But in the world of online ride-hailing services, the scammer gets taken for the ride – a free ride – while the victim ends up with the bill.
The scams have come to be called “ghost” or “phantom” rides, made possible when cyber criminals steal login credentials from users of a ride service like Uber, and then sell them to fraudsters on the Dark Web.
It does not appear that a breach of the provider Uber, is the cause of a spike in credentials for sale on the Dark Web, but it is another reminder that popular apps without rigorous security and privacy protections that are implemented by users are an attractive, and relatively easy, target for online thieves.
According to a recent report by Trend Micro on data breach statistics from 2005-2015, Uber logins have been among the hottest, and priciest, items for sale on the underground online marketplace.
That doesn’t mean they cost big bucks individually. The report found that Uber accounts were selling for up to $4 each. But that is much more expensive than Netflix logins, at 76 cents, and credit cards, which were at 22 cents. The only ones with a higher price were PayPal accounts with balances, at an average of $6.43.
A threat intelligence communications team of analysts from managed security vendor Solutionary found the price of login credentials for riders ranged from 50 cents to $6. “The upper part of this range typically guarantees that the accounts were not picked at random and have some validation behind them,” the team wrote.
There had been some speculation that the stolen accounts could have been connected to the May 2014 breach of an Uber database that contained the names and driver’s license numbers of about 50,000 current and former drivers.
But that, of course, was just driver, not rider, information. There was more speculation in mid-2015 that the company may have been breached when thousands of user login credentials showed up on the Dark Web. But the company issued a statement saying its investigation showed no evidence of a breach.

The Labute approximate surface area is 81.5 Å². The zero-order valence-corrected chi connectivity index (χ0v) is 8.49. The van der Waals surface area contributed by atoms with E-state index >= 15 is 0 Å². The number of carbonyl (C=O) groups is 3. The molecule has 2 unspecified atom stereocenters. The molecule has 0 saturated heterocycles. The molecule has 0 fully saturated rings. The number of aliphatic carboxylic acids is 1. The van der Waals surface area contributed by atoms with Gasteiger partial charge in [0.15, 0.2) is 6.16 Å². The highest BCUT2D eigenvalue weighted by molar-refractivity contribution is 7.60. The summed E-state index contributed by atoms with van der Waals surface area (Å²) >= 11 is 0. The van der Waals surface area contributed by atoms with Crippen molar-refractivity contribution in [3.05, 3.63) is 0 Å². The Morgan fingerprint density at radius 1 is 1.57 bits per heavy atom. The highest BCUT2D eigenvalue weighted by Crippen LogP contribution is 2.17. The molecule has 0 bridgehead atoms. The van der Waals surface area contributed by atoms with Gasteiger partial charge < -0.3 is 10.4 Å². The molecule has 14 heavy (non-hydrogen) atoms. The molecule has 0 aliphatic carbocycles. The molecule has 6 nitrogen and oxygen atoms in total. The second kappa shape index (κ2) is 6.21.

And one Dark Web vendor, responding to a reporter’s question of where he had obtained them simply wrote, “Hacked accounts, buddy. I have thousands.”
Breach or not, Uber, which has an estimated 8 million users in 300 cities in 60 countries, reached a settlement three months ago with New York Attorney General Eric Schneiderman that included a $20,000 fine for the company’s failure to notify users of the 2014 data breach, and also required it to be more rigorous about both security and privacy for riders.
That included stripping the PII (personally identifiable information) of riders from the company’s internal tracking system, known as “God’s View” – an aerial view of the movement of Uber cars in real time.
Under the settlement, Uber agreed to, “encrypt rider geo-location information, adopt multi-factor authentication that would be required before any employee could access especially sensitive rider personal information, as well as other leading data security practices.”
A year ago, the company also announced that any change in the name, number or email address of a user would require a text verification.
Still, the “ghost” rides continue, although most recently reported ones are not in the U.S. Recent Twitter posts under #UberAccountHacked included this one: “I had a great ride in China this morning. Except, weird, I wasn’t in China this morning.” And another: “I am in Bangkok now. But my account showed I am riding in France.”
Experts say that eliminating, or at least minimizing, the fraud will take a combined effort by both service providers and users themselves.
Far too many users use the same credentials – user name and password – for multiple apps. That is asking for trouble – if criminals get login information for one account or app, they will try it on others as well. And if users fall for phishing emails or social media attacks that are much more credible and sophisticated than in the past (the Nigerian princess offering millions of dollars is long gone), one mistake can lead to an individual’s entire online life being compromised.
Ed Cabrera, vice president of cybersecurity strategies at Trend Micro, said users should adopt two-factor authentication (2FA), “whenever it is available.”